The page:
Similarly, in figure 2, the two central strips are intrinsically (hence non-relationally) qualitatively identical, so we can pretend that there is just one strip, placed against two backgrounds. The strip looks noticeably different in respect of color depending on the background against which it is placed. Once again, there is a variation in perceptual effects (in respect of color) of a single object (the central strip). Of course, this is not yet a very wide amount of variation - so far I have provided only two different variants. But I can generate more variants easily, as in figure 3.

mult_contrast.png
Figure 3: The center gray patches have equal reflectances, but they have different perceptual effects depending on the background against which they are placed.

(The set of perceptual variants can be expanded even more widely by the same method; I'll stop here, as I take it the general point is clear enough by now.)

Now comes the second stage of the argument, in which it is argued that there is no principled way of settling on one among the variants adduced at the first stage as the veridical representation of the true color of the object. Consider figure 3 once again; the identical gray central patch has a variety of perceptual effects, depending on the background against which it is placed. Suppose, for reductio, that color is a non-relational property. If so, then the central gray patch has a single color, irrespective of the background against which it is placed. It follows that at most one of the perceptual effects can veridically represent the color of the patch. But which one, and why? Notice that the question here is intended metaphysically, rather than epistemically: it is not `how do ordinary perceivers know which of the varying perceptual effects veridically represents the color of the patch?', but `what makes it the case that one of the varying perceptual effects (as opposed to the others) veridically represents the color of the patch?'.

The relationalist is moved by the difficulty of answering this question. It is, she thinks, difficult to imagine a well-motivated, principled, and non-question-begging criterion that makes one of these perceptual effects veridical at the expense of the others. But if there is no principled criterion that favors one of the perceptual effects rather than the others, this gives us reason for rejecting the initial supposition that colors are non-relational in favor of the view that colors are relational. In particular, the present case suggests that colors are constituted in terms of a relation to background configurations (or, more generally, to objects seen simultaneously). For if colors were so constituted, we could easily accommodate the observed range of perceptual variation: we could say that the central patch in figure 1 exemplifies one color when placed against the light background on the left half of the figure, and a different color when placed against the dark background on the right half of the figure (mutatis mutandis for figures 2 and 3). Thus, the second stage of the argument involves the thought that, in order to accommodate the observed perceptual variation, the non-relationalist is forced to make ad hoc stipulations, while the relationalist is not. Accordingly, as ad hoc stipulation should be avoided when possible, we should favor relationalism.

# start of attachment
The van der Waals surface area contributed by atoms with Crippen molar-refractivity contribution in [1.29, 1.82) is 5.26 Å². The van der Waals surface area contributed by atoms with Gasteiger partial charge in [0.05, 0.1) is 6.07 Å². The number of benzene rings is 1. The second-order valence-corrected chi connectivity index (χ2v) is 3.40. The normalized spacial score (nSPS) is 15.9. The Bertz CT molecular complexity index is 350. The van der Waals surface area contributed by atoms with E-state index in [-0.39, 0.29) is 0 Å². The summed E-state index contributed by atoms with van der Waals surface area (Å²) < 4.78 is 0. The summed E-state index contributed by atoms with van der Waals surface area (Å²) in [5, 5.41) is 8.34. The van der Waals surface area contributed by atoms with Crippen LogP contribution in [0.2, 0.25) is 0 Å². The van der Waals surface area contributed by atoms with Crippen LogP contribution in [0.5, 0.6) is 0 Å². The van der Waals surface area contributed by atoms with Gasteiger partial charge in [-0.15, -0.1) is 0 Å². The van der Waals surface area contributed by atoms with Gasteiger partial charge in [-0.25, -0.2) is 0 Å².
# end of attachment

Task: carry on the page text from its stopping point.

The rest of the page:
Before proceeding to consider objections to the argument from perceptual variation, I want to emphasize that it is not intended as a knock-down deductive argument, but as some sort of inference to the best explanation. I have not attempted to show that there is any inconsistency in the thought that one perceptual variant is veridical at the expense of the others, but only that it's hard to see what (besides ad hoc stipulation) could make this the case. Likewise, in later generalizations of the argument, I will be arguing for relationalism by showing that non-relationalist responses to cases of perceptual variation require unprincipled and unmotivated stipulations of various sorts. In contrast, I claim, embracing relationalism allows us to avoid such stipulations. The argument I'm running, then, depends on the general principle that we should take measures to avoid ad hoc stipulation when possible - a principle I take to be well-advised, despite its not conferring demonstrative force. Of course, to accept this general principle is not to say that stipulation is never justifiable. It is to say only that we should avoid stipulation unless we are forced to it by independent and unavoidable pressures, a fortiori, that we should avoid it when - as in the present case - there are available non-stipulative alternatives.

It is worth considering, at this point, a number of possible objections to the argument given so far.

2.2  Reduction Tubes

A first objection against the argument from perceptual variation is the accusation that, contrary to what is asserted in the argument's second stage, there are well-motivated and independent reasons for settling on one of the perceptual variants as veridically representing (to the exclusion of other variants) the color of objects. Just confining ourselves to the kinds of variations we have been considering, the objector might insist that the real color of an object can only be perceived in a case where there are no simultaneous contrast effects - viz., in a case where the test object is viewed through a reduction tube that blocks out all other objects. Whether this choice is counted a choice of one of the variants (the variant in which there is no background at all) or a choice to reject all the variants in favor of a variant-free condition (the condition involving no background), the thought would be that this choice is principled, and that making it eliminates the troublesome perceptual variation.14